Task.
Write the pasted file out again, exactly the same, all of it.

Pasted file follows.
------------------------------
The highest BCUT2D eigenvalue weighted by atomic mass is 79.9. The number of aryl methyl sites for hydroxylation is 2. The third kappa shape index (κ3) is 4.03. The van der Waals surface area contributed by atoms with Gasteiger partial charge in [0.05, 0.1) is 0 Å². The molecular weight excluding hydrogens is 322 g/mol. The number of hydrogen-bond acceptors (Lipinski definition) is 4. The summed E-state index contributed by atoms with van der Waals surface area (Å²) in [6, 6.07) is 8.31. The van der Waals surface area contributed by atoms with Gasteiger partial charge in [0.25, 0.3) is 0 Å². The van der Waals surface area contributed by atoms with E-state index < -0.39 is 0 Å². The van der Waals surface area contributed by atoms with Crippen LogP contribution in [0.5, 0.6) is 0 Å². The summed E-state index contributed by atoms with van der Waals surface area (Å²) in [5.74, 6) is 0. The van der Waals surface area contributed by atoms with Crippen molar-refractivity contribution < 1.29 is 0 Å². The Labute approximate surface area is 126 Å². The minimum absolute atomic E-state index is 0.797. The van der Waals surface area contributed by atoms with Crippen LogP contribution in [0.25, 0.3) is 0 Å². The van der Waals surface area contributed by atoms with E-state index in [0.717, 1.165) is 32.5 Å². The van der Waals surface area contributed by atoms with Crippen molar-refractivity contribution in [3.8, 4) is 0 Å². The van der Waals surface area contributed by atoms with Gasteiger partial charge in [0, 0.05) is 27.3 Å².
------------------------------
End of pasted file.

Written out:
The highest BCUT2D eigenvalue weighted by atomic mass is 79.9. The number of aryl methyl sites for hydroxylation is 2. The third kappa shape index (κ3) is 4.03. The van der Waals surface area contributed by atoms with Gasteiger partial charge in [0.05, 0.1) is 0 Å². The molecular weight excluding hydrogens is 322 g/mol. The number of hydrogen-bond acceptors (Lipinski definition) is 4. The summed E-state index contributed by atoms with van der Waals surface area (Å²) in [6, 6.07) is 8.31. The van der Waals surface area contributed by atoms with Gasteiger partial charge in [0.25, 0.3) is 0 Å². The van der Waals surface area contributed by atoms with E-state index < -0.39 is 0 Å². The van der Waals surface area contributed by atoms with Crippen LogP contribution in [0.5, 0.6) is 0 Å². The summed E-state index contributed by atoms with van der Waals surface area (Å²) in [5.74, 6) is 0. The van der Waals surface area contributed by atoms with Crippen molar-refractivity contribution < 1.29 is 0 Å². The Labute approximate surface area is 126 Å². The minimum absolute atomic E-state index is 0.797. The van der Waals surface area contributed by atoms with Crippen LogP contribution in [0.25, 0.3) is 0 Å². The van der Waals surface area contributed by atoms with E-state index in [0.717, 1.165) is 32.5 Å². The van der Waals surface area contributed by atoms with Crippen molar-refractivity contribution in [3.8, 4) is 0 Å². The van der Waals surface area contributed by atoms with Gasteiger partial charge in [0, 0.05) is 27.3 Å².